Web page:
…Krystal wanted to control some servo motors with her Raspberry Pi because she’s on a robotics team that uses the Lego NXT brick as the controller and it easily controls servos. She wanted to see how easy it is on the Raspberry Pi. I wouldn’t call it an easy task, but we accomplished the first step in several hours one night. I am a complete novice to Raspberry Pi, Linux, PWM, python, and object-oriented programming in general, but I do know a thing or two about electronics and breadboards.
First thing, we read that Occidentalis is the way to go for using Pulse Width Modulation (PWM) to control servos directly from the Raspberry Pi without any controller boards connected. So, as Krystal described in this other blog post on how to install Linux on a memory card, we used Win32DiskImager to install the Occidentalis image onto a 4 Gb memory card. It went smoothly as soon as we remembered that we need to run Win32DiskImager as the Administrator on the computer (Right-click and “Run as Administrator”).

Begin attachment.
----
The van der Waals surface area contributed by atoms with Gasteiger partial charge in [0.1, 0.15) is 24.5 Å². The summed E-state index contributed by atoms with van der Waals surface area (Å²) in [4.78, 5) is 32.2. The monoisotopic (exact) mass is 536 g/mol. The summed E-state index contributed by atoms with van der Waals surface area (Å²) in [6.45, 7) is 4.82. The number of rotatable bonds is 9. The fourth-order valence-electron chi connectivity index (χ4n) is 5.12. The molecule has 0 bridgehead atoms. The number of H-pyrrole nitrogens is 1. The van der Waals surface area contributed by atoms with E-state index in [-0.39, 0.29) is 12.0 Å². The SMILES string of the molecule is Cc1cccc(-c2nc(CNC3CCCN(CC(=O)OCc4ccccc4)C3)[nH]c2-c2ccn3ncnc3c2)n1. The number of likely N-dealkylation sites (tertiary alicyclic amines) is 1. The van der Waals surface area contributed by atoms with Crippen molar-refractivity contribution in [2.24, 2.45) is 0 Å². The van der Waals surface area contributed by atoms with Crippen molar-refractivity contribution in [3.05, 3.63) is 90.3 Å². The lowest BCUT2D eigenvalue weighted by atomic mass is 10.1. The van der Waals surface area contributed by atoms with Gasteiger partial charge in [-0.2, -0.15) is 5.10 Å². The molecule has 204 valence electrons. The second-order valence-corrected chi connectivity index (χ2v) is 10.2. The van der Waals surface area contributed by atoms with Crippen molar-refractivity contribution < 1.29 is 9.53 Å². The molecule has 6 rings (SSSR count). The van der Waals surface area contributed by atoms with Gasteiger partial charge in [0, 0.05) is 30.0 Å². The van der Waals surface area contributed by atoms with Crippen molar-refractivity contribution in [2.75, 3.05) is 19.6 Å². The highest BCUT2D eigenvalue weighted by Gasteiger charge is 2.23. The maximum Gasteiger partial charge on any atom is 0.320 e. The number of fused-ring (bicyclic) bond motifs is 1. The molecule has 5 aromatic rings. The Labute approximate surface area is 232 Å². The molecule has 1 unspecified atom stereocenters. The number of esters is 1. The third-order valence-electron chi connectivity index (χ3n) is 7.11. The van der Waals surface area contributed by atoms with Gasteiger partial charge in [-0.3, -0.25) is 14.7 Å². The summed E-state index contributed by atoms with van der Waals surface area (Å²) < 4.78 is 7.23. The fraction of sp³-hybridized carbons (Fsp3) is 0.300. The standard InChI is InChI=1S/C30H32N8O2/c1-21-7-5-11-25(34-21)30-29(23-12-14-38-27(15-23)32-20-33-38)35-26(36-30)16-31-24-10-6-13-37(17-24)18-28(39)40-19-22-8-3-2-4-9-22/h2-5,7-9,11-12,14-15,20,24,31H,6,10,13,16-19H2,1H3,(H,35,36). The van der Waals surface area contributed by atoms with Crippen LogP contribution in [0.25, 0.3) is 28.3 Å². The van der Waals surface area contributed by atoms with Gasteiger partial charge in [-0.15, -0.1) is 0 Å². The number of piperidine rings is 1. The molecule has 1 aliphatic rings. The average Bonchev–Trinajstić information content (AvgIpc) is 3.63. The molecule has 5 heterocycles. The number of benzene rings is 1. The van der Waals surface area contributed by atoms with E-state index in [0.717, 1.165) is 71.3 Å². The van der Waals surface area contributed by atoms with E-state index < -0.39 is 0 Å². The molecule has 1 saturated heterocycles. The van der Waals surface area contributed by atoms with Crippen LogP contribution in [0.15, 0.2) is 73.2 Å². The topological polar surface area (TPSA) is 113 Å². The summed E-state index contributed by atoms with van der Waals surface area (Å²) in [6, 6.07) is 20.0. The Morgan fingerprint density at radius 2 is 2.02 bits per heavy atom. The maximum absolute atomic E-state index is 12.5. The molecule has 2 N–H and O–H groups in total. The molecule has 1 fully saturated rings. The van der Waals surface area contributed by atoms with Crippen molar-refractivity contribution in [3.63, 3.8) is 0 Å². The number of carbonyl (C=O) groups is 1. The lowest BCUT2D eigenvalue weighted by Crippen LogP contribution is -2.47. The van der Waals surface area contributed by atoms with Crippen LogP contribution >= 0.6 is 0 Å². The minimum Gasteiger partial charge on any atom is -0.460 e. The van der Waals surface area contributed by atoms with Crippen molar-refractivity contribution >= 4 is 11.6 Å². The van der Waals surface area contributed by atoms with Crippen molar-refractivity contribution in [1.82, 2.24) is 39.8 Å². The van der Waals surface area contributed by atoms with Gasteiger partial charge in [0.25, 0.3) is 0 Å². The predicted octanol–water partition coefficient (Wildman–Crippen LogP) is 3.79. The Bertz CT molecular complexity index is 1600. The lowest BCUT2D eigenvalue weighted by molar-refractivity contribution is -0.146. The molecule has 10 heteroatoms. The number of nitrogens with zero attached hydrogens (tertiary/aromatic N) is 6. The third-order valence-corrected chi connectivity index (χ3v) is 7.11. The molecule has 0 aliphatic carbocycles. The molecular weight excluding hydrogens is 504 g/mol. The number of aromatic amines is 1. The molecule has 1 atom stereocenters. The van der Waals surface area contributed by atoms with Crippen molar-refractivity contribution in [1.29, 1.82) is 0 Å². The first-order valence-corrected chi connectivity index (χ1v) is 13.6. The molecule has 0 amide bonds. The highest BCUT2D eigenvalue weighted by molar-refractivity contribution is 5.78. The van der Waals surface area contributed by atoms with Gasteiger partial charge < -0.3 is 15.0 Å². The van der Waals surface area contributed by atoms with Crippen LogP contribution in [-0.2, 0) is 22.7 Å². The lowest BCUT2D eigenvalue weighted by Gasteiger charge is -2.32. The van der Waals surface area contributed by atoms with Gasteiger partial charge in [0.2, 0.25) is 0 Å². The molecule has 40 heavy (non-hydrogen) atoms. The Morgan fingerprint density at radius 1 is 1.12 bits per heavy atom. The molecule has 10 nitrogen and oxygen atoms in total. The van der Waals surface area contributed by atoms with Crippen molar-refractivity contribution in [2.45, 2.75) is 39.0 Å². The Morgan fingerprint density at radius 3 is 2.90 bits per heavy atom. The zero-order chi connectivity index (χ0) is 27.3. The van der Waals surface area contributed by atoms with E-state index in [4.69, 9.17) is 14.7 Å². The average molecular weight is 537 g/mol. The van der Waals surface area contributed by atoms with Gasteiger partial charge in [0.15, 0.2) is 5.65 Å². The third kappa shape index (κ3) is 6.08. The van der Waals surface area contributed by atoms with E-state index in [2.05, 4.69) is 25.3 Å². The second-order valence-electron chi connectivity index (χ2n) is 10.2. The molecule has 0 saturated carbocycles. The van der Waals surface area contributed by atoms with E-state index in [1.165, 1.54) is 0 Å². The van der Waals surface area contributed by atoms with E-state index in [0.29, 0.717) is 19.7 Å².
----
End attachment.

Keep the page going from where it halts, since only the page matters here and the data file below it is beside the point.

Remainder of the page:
…[we] started watching a video about using PWM (but not on the RPi because there’s still no simple method to watch YouTube videos on the Pi). We figured that we’d start by dimming an LED before running servo motors….
Featured Adafruit Tutorial!
Occidentalis v0.2: Adafruit Raspberry Pi Educational Linux Distro – Adafruit <3 Raspberry Pi – especially how easy it is to hack circuits using the electronics breakout pins! But sadly, the latest official distro “July 15 Raspbian Wheezy” did not have many of the delicious hackables built in. That’s why we decided to roll our own distribution. Our distro is based on “Wheezy” but comes with hardware SPI, I2C, one wire, and WiFi support for our wifi adapters. It also has some things to make overall hacking easier such sshd on startup (with key generation on first boot) and Bonjour (so you can simply ssh raspberrypi.local from any computer on the local network) … (read more)